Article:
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Sull, Minuskin, Edison LE Platt Rogers Spencer Pen!

Posted by on Sep 18 2012, in New Pens

Hi Pen Fans!

Highlights from the video above….

1.  Apologies for the confusion on the Fountain Pen Network yesterday.

2.  There is a new Limited Edition Pen that commemorates Platt Rogers Spencer, the Father of American Handwriting.

3.  Who is Michael Sull?

4.  The engravings on the pen are scans of either Spencer’s actual signature, or Michael Sull’s own artwork/handwriting.

5.  This pen commemorates Spencer, along with a monument that was recently dedicated to him in Geneva, Ohio on August 24th.

6.  The pen with a Steel nib will be $185.  With an 18k or 14k nib, $295.
Italic grinds or regrinds will be $70.  Adding Flex to the 14k nib will be $65.

7.  If you elect for a customized nib, Greg Minuskin will do all the nib modifications prior to shipping.

8.  A video showing what to expect from Greg’s 14k modified full flex nib work should be posted on my blog within two weeks.

9.  The buying period is open now, and will end on October 19th.

10.  Go to www.gregminuskin.com to order the pen.

11.  Estimated delivery of the pens is prior to the Holidays.

Thanks! 

Michael Sull, Greg Minuskin, and Brian at Edison

If you cannot see the slideshow below, please click here.

Comments

  • Thomas Hall

    Will there be anything done in relation to the memorial? Didn’t know if a portion of the proceeds would be given or not. Just a thought.

    Lovely pen. I like the extra artwork and how different this is. The handwriting on it is impressive.

  • This was not discussed with Michael or Greg, but I’ll mention it to them.

  • Kite

    Hi Brian,

    Just want a clarification on this point: The engravings on the pen are scans of either Spencer’s actual signature, or Michael Sull’s own artwork/handwriting.

    Will the pen come with BOTH engravings, or only either one?

    Thanks!

    Kite

  • Hi Kite.

    Correct, the engravings are scans of Spencer’s signature, and Michael’s artwork. The pens will come with 4 engravings in total.

    1. Spencer’s signature on the barrel
    2. Michael’s text showing Spencer’s name and dates on the opposite side of the barrel.
    3. Michael’s artwork of the quill on the finial
    4. The Limited Edition # above the centerband, below the clip.

    Thanks!

  • How many pens will there be in the edition?

  • There will not be a set number. Rather than setting a certain number, we are taking orders. However many we sell will be the number of pens manufactured. So we will know how many after the buying period, which is October 19th.

    Thanks!

  • Colin

    First, I would like to congratulate Brian, Greg and Sull for coming out with this wonderful pen.
    My comment is this:
    Spencerian writing is well known for its fine lines and dramatic line variation.
    I understand the 14K nib is only available in stock medium trim.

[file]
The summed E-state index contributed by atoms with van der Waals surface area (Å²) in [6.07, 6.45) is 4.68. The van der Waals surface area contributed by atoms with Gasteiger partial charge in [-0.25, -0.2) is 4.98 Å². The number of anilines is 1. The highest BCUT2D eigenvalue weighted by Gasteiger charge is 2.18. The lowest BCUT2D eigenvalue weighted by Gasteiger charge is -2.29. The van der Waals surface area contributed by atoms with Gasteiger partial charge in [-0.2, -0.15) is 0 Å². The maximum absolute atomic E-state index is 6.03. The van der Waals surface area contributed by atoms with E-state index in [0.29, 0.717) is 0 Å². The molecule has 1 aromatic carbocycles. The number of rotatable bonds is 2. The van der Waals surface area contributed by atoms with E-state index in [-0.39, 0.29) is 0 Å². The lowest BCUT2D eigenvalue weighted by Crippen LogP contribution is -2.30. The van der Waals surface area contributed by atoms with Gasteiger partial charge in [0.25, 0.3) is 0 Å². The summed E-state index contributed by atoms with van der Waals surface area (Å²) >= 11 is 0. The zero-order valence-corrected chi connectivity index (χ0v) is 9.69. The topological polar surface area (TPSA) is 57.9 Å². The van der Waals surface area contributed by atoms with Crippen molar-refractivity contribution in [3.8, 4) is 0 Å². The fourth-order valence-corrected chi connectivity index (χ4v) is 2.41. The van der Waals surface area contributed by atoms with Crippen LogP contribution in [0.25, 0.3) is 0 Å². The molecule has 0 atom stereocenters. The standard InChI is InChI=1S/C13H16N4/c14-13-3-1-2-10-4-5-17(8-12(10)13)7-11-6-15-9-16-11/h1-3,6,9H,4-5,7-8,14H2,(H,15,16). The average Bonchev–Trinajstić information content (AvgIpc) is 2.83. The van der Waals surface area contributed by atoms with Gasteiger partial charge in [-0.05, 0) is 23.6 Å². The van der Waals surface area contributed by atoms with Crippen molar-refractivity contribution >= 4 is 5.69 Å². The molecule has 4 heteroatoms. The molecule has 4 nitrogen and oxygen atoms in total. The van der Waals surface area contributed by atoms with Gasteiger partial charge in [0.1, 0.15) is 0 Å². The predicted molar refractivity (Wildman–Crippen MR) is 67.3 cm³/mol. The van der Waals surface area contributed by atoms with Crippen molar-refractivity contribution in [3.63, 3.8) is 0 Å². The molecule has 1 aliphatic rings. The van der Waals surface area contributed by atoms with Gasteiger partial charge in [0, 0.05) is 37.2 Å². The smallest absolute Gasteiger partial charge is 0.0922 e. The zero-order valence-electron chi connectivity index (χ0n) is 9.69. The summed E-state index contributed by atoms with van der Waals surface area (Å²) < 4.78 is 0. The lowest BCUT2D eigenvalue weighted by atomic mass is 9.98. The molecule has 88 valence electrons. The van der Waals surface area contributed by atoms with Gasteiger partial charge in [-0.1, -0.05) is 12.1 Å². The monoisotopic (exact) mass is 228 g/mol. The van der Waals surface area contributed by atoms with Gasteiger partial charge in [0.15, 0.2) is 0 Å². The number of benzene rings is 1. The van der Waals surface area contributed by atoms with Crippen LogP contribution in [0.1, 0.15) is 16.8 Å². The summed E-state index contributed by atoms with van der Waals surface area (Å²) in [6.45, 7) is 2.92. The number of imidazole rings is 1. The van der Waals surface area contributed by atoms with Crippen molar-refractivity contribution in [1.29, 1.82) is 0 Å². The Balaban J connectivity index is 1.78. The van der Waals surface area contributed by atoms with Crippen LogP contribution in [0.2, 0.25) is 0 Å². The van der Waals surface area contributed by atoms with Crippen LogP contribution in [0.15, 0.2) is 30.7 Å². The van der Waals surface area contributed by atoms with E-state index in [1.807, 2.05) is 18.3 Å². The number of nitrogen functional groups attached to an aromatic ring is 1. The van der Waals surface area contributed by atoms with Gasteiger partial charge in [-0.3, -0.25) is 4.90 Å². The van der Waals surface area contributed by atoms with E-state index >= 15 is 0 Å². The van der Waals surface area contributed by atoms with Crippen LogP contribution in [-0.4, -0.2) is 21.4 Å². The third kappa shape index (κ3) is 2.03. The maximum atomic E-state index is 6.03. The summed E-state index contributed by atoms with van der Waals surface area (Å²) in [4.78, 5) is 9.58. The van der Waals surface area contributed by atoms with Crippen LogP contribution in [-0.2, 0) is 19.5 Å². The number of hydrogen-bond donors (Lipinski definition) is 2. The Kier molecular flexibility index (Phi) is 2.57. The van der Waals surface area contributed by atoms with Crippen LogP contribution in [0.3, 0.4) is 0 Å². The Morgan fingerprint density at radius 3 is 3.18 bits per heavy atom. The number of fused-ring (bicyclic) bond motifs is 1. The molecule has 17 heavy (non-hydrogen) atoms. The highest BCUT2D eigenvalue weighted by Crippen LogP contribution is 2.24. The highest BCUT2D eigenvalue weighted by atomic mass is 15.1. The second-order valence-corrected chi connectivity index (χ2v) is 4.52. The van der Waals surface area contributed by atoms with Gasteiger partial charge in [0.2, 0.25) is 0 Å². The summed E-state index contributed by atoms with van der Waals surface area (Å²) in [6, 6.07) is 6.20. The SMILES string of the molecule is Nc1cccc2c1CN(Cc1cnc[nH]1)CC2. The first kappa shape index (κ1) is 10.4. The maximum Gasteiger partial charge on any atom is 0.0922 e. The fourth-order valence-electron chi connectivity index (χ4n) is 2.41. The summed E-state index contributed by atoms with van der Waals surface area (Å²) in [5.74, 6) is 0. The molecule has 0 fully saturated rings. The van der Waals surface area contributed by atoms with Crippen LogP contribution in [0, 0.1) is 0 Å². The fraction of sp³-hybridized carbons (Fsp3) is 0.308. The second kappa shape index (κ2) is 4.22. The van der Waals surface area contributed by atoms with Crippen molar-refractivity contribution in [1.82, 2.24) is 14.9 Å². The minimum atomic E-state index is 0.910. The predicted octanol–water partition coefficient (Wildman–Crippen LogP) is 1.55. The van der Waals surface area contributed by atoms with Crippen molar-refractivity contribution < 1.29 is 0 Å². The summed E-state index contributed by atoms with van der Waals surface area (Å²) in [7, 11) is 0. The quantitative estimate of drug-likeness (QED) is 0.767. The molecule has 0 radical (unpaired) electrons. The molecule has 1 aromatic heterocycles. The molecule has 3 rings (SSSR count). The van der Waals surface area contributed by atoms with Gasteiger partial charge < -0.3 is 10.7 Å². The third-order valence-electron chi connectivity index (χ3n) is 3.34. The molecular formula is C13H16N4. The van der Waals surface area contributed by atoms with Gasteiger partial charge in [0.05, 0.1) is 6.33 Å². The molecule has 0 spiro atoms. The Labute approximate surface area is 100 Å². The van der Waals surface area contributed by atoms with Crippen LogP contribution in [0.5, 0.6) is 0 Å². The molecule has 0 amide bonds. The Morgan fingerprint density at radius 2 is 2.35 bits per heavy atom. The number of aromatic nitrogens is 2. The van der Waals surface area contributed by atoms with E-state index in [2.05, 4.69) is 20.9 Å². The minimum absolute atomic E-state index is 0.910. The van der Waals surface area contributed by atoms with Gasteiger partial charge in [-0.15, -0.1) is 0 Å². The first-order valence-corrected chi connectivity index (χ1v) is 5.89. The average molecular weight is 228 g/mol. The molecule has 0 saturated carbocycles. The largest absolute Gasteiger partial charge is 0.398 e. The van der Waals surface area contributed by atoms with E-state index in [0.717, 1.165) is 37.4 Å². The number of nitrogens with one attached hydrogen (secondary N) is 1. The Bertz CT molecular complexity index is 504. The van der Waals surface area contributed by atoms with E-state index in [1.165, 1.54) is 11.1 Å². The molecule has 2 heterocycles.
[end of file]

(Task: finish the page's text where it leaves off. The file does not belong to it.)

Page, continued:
For a pen of this pedigree, would not it be fitting to offer F or even XF (for 14K nib) as standard options instead of having to pay extras for conversion from M?

  • Hi Colin.

    Thanks for the comments.

    I completely understand what you are saying about stock Mediums vs. stock Fine or even Extra fines.

    Bottom line, 14k nibs are the best for conversion to Full Flex, due to the fact that 14k gold is more springy. 18k will not work at all for altered flex. 18k simply will not become a good flex nib, since it is too soft. It will simply be an overly wet nib, and never return to a non-flexed state, due to the softness. Not good.

    Don’t get me wrong, 18k unaltered will still make a good flex nib, but not as good as 14k altered.

    However, the overall worldwide demand is for 18k. It is a great alloy for a nib, as it is semi-flexible, and all around wonderful. I think that it’s safe to say that more than 95% of gold nib sales worldwide is 18k. The rest is 14k, with a few exceptions.

    But 14k is only truly flexible when it has been properly altered for flex. When it’s not altered, it’s kind of a boring nib. Since this happens rarely, the nib manufacturers will rarely be concerned with 14k nibs, as a very small percentage of them will be altered.

    So when the nib manufacturers look at this, they see a very very small percentage of the pen market that has any kind of need for 14k.

    For these reasons, we probably ought to consider ourselves lucky to get a 14k nib offering at all, to be honest. The fact that a nib manufacturer is giving a 14k of any size is pretty good for the pen community. Personally, I’m happy that it’s a Medium. This is a good range to work within typical customizations.

    Thanks!

    Brian

  • Colin

    Thanks Brian for being upfont.
    That’s the harsh reality of life – economics.
    The target audience here will be a very select group into dip pens and will certainly appreciate what a 14K nib can produce.
    Looking forward to your video showcasing stock and Minuflex nibs.
    Cheers.
    Colin

  • Paul

    For those of us who like to write in cursive hand, but don’t know or use Spencerian script, could you post an explanation and a sample of modern cursive writing that would give us an idea of why we might really enjoy one of these pens even if we don’t know Spencerian script? Thanks!

  • Youstruckgold

    Congratulations Brian. It’s great to see you going from strength to strength. I already have a few of your pens and I’m paid up for this one too – quality, service, creativity and flex! THanks again.

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